CASE OF CAZACU v. MOLDOVA
(Application no. 40117/02)
23 October 2007
In the case of Cazacu v. Moldova,
The European Court of Human Rights (Fourth Section), sitting as a Chamber composed of:
Sir Nicolas Bratza, President,
Mr G. Bonello,
Mr K. Traja,
Mr S. Pavlovschi,
Mr L. Garlicki,
Ms L. Mijović,
Mr J. Šikuta, judges,
and Mr T.L. Early, Section Registrar,
Having deliberated in private on 2 October 2007,
Delivers the following judgment, which was adopted on that date:
1. The case originated in an application (no. 40117/02) against the Republic of Moldova lodged with the Court under Article 34 of the Convention for the Protection of Human Rights and Fundamental Freedoms (“the Convention”) by a Moldovan national, Mr Vasile Cazacu, (“the applicant”) and his family members (“the other applicants”), on 19 September 2002. The applicants were represented before the Court by Ms L. Iabangi from “The Helsinki Committee for Human Rights”, a non-governmental organisation based in Chişinău.
2. The Moldovan Government (“the Government”) were represented by their Agent at the time, Mr V. Pârlog.
3. The applicants complained that the refusal of Mr Cazacu's employer to pay his redundancy payments and the domestic courts' acceptance of this refusal notwithstanding clearly contrary provisions of the law had violated his rights guaranteed by Article 6 of the Convention and Article 1 of Protocol No. 1 to the Convention.
4. The application was allocated to the Fourth Section of the Court. On 15 November 2005 a Chamber of that Section decided to communicate the application to the Government. Under the provisions of Article 29 § 3 of the Convention, it decided to examine the merits of the application at the same time as its admissibility.
I. THE CIRCUMSTANCES OF THE CASE
5. The applicant was born in 1950 and lives in Cimişlia.
6. The facts of the case, as submitted by the parties, may be summarised as follows.
7. From 1986 the applicant was employed by the Bureau of Architecture, Projects and Production of the Chief Architect of Cimişlia Region (“the Cimişlia Bureau”), a State service. In 1993 the Bureau adopted new by-laws, which were approved by the Ministry of Architecture and Construction. Under these by-laws, the Bureau was registered as an independent legal person with the rights of a State company and governed by the Regulations of State companies. It was created within the organs of local public administration and on the basis of municipal property but was financed exclusively from the income it generated from selling a variety of services to the local administration and to the population.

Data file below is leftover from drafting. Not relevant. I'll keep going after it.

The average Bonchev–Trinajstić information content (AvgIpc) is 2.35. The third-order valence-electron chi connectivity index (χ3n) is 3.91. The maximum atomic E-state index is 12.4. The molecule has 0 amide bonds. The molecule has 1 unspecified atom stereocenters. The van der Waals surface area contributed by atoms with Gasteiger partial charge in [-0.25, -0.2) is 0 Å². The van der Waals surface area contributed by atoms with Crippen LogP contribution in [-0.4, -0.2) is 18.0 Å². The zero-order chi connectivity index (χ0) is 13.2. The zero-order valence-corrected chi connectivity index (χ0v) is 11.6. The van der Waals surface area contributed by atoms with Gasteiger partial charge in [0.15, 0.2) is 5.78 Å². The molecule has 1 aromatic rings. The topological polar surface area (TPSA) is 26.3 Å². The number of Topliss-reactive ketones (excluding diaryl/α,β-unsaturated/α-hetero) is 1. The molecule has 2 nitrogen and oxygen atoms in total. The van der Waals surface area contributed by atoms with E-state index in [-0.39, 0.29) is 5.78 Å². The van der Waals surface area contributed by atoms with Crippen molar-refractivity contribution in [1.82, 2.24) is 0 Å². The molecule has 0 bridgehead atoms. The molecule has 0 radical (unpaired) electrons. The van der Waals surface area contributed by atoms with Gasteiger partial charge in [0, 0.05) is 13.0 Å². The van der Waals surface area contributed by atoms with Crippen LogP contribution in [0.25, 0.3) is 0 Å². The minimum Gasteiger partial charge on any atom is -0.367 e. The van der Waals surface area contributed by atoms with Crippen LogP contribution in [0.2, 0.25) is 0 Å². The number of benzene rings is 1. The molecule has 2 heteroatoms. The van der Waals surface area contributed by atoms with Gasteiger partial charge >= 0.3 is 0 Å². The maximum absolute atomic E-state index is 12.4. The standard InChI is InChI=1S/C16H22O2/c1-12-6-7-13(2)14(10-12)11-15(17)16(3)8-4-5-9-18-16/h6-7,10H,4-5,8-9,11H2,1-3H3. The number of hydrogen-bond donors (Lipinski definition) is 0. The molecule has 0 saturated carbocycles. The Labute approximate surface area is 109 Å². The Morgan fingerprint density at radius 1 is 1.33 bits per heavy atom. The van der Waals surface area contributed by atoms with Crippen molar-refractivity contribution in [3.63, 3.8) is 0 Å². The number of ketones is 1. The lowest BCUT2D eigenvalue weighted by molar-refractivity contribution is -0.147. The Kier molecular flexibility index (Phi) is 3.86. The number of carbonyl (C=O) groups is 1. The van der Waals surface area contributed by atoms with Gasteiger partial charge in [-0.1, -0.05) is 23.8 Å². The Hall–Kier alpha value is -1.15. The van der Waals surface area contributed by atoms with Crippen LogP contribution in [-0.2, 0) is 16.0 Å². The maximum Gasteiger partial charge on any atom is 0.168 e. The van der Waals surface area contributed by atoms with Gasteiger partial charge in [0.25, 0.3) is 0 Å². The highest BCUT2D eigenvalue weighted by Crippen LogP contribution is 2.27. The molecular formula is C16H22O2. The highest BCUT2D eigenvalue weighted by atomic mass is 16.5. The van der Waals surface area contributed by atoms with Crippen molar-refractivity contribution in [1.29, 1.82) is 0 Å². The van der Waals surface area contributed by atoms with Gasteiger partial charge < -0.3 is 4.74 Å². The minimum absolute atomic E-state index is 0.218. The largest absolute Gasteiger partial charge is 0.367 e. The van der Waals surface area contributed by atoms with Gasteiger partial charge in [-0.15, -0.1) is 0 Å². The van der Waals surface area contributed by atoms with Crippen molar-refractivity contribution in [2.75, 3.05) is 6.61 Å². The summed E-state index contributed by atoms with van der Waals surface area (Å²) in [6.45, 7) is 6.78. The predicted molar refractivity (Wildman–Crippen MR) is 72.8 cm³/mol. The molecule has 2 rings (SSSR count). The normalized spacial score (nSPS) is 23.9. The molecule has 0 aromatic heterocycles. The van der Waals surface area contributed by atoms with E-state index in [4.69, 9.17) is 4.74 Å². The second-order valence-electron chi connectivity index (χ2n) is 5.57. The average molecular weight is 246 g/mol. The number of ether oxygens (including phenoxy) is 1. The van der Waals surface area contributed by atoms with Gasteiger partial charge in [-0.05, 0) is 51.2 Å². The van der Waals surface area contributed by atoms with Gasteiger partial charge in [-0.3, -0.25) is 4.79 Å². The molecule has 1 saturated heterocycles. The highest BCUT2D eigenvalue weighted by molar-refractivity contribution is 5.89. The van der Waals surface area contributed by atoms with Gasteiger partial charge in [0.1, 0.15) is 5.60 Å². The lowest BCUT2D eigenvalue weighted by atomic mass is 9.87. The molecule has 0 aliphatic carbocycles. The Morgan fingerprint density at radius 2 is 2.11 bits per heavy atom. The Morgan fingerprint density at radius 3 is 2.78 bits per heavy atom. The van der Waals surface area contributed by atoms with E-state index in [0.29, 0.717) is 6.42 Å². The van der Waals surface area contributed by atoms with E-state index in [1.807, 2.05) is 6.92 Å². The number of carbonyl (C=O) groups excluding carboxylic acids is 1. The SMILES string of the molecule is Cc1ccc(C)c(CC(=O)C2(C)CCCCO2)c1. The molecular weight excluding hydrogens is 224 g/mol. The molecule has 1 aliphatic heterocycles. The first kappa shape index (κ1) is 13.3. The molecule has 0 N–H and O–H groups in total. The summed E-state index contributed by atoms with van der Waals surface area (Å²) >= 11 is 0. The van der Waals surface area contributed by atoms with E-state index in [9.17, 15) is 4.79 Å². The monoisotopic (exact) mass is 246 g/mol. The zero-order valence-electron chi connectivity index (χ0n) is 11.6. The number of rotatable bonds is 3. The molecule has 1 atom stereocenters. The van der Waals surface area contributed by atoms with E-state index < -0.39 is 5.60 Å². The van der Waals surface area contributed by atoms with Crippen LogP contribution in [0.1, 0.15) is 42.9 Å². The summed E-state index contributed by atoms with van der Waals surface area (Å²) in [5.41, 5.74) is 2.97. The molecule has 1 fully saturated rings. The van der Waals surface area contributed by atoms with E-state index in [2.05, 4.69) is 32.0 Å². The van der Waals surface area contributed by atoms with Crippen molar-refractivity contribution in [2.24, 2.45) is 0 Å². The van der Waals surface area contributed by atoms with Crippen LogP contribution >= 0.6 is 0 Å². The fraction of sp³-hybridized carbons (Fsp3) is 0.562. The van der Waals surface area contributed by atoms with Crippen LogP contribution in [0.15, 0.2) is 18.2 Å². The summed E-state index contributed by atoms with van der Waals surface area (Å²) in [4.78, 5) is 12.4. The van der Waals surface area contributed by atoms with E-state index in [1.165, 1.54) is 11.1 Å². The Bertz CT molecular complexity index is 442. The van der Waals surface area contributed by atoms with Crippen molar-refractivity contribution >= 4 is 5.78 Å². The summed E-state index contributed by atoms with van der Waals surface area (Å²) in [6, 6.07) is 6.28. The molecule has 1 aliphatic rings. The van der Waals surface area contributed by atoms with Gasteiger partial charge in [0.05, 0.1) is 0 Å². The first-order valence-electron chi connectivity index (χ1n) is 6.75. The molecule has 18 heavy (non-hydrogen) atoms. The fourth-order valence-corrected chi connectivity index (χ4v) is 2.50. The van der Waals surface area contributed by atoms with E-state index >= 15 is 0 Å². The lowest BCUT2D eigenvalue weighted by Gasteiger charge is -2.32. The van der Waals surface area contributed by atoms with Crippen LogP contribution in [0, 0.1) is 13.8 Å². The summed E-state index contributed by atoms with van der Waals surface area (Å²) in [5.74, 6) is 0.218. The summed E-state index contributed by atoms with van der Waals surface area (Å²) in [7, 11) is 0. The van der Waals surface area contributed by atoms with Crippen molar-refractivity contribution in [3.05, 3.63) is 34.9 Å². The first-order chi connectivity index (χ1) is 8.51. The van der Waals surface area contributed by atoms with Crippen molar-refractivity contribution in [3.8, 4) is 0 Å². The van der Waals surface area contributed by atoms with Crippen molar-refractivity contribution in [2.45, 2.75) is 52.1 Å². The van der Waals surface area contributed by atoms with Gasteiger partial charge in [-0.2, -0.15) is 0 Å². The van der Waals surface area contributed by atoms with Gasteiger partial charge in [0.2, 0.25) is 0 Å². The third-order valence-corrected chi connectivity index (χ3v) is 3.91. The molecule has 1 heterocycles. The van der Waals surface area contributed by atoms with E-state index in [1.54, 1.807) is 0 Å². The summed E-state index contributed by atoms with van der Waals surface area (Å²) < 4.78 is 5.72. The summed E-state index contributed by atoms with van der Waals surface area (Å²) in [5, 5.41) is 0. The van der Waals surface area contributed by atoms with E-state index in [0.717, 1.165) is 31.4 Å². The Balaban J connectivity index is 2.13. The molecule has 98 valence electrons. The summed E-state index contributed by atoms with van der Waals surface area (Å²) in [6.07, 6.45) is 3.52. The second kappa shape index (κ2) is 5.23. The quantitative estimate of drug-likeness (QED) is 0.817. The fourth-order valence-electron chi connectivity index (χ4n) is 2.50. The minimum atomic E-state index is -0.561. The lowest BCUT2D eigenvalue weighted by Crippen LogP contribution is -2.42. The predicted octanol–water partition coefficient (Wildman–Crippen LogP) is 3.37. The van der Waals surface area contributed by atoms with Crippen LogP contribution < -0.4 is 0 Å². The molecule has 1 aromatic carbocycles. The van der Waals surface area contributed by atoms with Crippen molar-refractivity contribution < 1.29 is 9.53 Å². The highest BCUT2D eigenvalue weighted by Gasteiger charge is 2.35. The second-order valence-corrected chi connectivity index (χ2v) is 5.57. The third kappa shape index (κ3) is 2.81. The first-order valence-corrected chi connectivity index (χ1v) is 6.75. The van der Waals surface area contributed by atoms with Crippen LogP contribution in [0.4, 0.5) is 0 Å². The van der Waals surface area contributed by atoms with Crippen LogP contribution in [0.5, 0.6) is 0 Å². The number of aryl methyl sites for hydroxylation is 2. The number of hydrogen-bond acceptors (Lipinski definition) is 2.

8. On 16 December 1999 Lăpuşna County Council decided to merge several bureaux, including the Cimişlia Bureau, into one service at the County level. The Lăpuşna Bureau thus became the legal successor of the Cimişlia Bureau in which the applicant had worked. Before this merger, the Cimişlia Bureau decided to reduce the number of personnel employed and as a result the applicant was made redundant by an order of 29 December 1999.
9. On 12 January 2000 he acknowledged the dismissal notice in writing, as requested by law. In accordance with the relevant labour legislation, he requested redundancy payments (namely redundancy compensation worth one month's average salary, his average monthly salary during the three months when he would be looking for a new job, payment for unused leave for 1999 and payment of his salary for December 1999 and part of January 2000).
10. The employer refused to pay because it had set aside no money for redundancy payments. According to a certificate issued by the Cimişlia employment office on 9 June 2000, the applicant had been unemployed from 21 January 2000 to the date of the issue of the certificate.
11. The applicant initiated court proceedings, claiming redundancy payments, namely one month's salary on dismissal, the continuing payment of his salary for the three subsequent months when he would be looking for another job and monetary compensation for untaken leave. On 5 July 2000 the Cimişlia District Court partly accepted his claims. He appealed and the Cahul Regional Court quashed that judgment, ordering a full re-hearing of the case.
12. On 27 April 2001 the Cimişlia District Court rejected all his claims as unfounded.
13. On 14 August 2001 the Cahul Regional Court upheld that judgment. It found, among other things, that the applicant had missed the two-month deadline for making his claim against the Cimişlia Bureau, since the decision to reorganise the bureau had been published in January 2000 and the complaint had been lodged in May 2000.